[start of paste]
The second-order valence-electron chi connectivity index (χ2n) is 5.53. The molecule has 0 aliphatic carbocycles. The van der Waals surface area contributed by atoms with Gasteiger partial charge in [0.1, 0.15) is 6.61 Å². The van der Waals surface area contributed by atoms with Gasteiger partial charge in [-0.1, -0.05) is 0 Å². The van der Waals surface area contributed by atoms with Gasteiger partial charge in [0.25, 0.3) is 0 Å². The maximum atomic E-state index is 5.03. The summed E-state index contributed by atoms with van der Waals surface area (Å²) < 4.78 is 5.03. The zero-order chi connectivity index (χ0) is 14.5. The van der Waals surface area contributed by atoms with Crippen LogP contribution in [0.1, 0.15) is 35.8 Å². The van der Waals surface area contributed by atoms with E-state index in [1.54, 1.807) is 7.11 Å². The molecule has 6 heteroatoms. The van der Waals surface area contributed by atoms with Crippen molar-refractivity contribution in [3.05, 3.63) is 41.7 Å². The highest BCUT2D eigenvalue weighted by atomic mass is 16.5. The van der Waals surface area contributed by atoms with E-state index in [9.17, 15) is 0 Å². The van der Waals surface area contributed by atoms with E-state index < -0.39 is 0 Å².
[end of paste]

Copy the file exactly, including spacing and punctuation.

The second-order valence-electron chi connectivity index (χ2n) is 5.53. The molecule has 0 aliphatic carbocycles. The van der Waals surface area contributed by atoms with Gasteiger partial charge in [0.1, 0.15) is 6.61 Å². The van der Waals surface area contributed by atoms with Gasteiger partial charge in [-0.1, -0.05) is 0 Å². The van der Waals surface area contributed by atoms with Gasteiger partial charge in [0.25, 0.3) is 0 Å². The maximum atomic E-state index is 5.03. The summed E-state index contributed by atoms with van der Waals surface area (Å²) < 4.78 is 5.03. The zero-order chi connectivity index (χ0) is 14.5. The van der Waals surface area contributed by atoms with Crippen LogP contribution in [0.1, 0.15) is 35.8 Å². The van der Waals surface area contributed by atoms with E-state index in [1.54, 1.807) is 7.11 Å². The molecule has 6 heteroatoms. The van der Waals surface area contributed by atoms with Crippen molar-refractivity contribution in [3.05, 3.63) is 41.7 Å². The highest BCUT2D eigenvalue weighted by atomic mass is 16.5. The van der Waals surface area contributed by atoms with E-state index in [9.17, 15) is 0 Å². The van der Waals surface area contributed by atoms with E-state index < -0.39 is 0 Å².